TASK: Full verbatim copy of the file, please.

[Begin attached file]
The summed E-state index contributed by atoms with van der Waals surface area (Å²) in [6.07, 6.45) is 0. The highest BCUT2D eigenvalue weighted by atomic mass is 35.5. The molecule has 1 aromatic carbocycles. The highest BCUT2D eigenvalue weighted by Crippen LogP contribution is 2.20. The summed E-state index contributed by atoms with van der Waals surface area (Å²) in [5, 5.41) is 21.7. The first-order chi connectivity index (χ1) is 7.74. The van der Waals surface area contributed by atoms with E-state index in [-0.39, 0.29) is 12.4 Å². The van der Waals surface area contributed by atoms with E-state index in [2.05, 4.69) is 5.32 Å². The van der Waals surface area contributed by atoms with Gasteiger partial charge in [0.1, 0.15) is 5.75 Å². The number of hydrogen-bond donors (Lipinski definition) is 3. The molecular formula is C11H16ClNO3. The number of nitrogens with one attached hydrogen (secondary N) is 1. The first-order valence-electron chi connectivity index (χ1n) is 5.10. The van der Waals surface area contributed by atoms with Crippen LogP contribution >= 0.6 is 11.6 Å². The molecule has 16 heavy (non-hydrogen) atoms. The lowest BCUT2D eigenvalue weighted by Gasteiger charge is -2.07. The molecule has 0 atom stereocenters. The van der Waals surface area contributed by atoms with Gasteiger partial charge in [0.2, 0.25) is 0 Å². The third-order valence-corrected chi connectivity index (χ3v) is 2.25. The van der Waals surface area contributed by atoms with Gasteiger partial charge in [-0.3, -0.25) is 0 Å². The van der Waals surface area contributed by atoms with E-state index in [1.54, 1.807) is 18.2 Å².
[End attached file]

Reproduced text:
The summed E-state index contributed by atoms with van der Waals surface area (Å²) in [6.07, 6.45) is 0. The highest BCUT2D eigenvalue weighted by atomic mass is 35.5. The molecule has 1 aromatic carbocycles. The highest BCUT2D eigenvalue weighted by Crippen LogP contribution is 2.20. The summed E-state index contributed by atoms with van der Waals surface area (Å²) in [5, 5.41) is 21.7. The first-order chi connectivity index (χ1) is 7.74. The van der Waals surface area contributed by atoms with E-state index in [-0.39, 0.29) is 12.4 Å². The van der Waals surface area contributed by atoms with E-state index in [2.05, 4.69) is 5.32 Å². The van der Waals surface area contributed by atoms with Gasteiger partial charge in [0.1, 0.15) is 5.75 Å². The number of hydrogen-bond donors (Lipinski definition) is 3. The molecular formula is C11H16ClNO3. The number of nitrogens with one attached hydrogen (secondary N) is 1. The first-order valence-electron chi connectivity index (χ1n) is 5.10. The van der Waals surface area contributed by atoms with Crippen LogP contribution >= 0.6 is 11.6 Å². The molecule has 16 heavy (non-hydrogen) atoms. The lowest BCUT2D eigenvalue weighted by Gasteiger charge is -2.07. The molecule has 0 atom stereocenters. The van der Waals surface area contributed by atoms with Gasteiger partial charge in [0.2, 0.25) is 0 Å². The third-order valence-corrected chi connectivity index (χ3v) is 2.25. The van der Waals surface area contributed by atoms with Gasteiger partial charge in [-0.3, -0.25) is 0 Å². The van der Waals surface area contributed by atoms with E-state index in [1.54, 1.807) is 18.2 Å².